RICHMOND, Va. (WRIC) — Marijuana decriminalization goes into effect in Virginia starting July 1 and legislation was approved during the 2020 General Assembly session to study legalizing its recreational use, marking a shift in how some state lawmakers view cannabis.
Despite these changes, cannabis policy advocates stress that people should know the difference between decriminalization and legalization. On Wednesday, 8News spoke with one advocate who shared some clarity on what the new law means.
Possession of small amounts of marijuana will be decriminalized on July 1, meaning if you have an ounce or less you can’t be punished with anything more than a $25 fine.
Jenn Michelle Pedini, the development director of the National Organization for the Reform of Marijuana Laws, said it’s important to understand what is changing.
“This doesn’t make it legal to possess cannabis under state law, it just changes the penalty,” Pedini said.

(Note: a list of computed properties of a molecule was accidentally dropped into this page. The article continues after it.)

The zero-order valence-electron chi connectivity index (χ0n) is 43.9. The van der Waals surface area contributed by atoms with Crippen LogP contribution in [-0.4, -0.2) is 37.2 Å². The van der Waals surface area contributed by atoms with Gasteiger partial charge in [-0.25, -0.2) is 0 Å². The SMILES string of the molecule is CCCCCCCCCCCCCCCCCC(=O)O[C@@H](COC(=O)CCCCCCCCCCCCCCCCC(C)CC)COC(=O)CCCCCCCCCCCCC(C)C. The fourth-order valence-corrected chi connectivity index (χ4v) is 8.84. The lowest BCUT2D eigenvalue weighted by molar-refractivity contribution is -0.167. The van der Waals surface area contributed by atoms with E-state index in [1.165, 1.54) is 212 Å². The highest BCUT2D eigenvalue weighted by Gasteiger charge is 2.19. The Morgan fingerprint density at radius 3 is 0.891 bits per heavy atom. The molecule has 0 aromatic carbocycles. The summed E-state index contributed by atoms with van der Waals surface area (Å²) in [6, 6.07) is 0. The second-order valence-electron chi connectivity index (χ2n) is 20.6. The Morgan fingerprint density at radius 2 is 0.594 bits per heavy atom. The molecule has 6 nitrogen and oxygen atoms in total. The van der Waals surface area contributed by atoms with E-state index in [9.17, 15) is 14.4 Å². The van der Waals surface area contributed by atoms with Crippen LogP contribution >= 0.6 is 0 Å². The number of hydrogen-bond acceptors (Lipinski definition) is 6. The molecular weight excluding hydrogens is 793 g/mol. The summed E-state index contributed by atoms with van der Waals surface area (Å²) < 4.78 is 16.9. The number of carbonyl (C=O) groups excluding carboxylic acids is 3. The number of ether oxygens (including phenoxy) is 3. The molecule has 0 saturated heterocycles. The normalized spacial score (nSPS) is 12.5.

Pedini said that decriminalization is the step the General Assembly was comfortable taking, but noted that it won’t fix racial disparity in cannabis-related arrests.
“Despite equal usage rates, African Americans are arrested three times more for marijuana possession in Virginia. Decriminalization will reduce arrests by about half,” they told 8News. “What it won’t do is change the disparate rate in which marijuana possession is enforced between blacks and whites.”
In regards to medical cannabis, Pedini said the program that started in 2015 will become legal under the new law.
“Virginia does have a regulated medical cannabis program. It started back in 2015,” Pedini told 8News. “It’s been operating under what’s known as an affirmative defense model, but July 1, participation in the program for patients, for the dispensaries — it becomes all legal under state law.”
Pedini said it is still too early to tell if state lawmakers will legalize adult use of marijuana in 2021, but told 8News that it’s important that Virginia acts swiftly to undo the harms of prohibition.
“Right now the state is conducting legislative studies to look at what the best regulatory model would be for cannabis in the Commonwealth, as well as what the best approach will be for restorative justice as it relates to cannabis prohibition,” they said.
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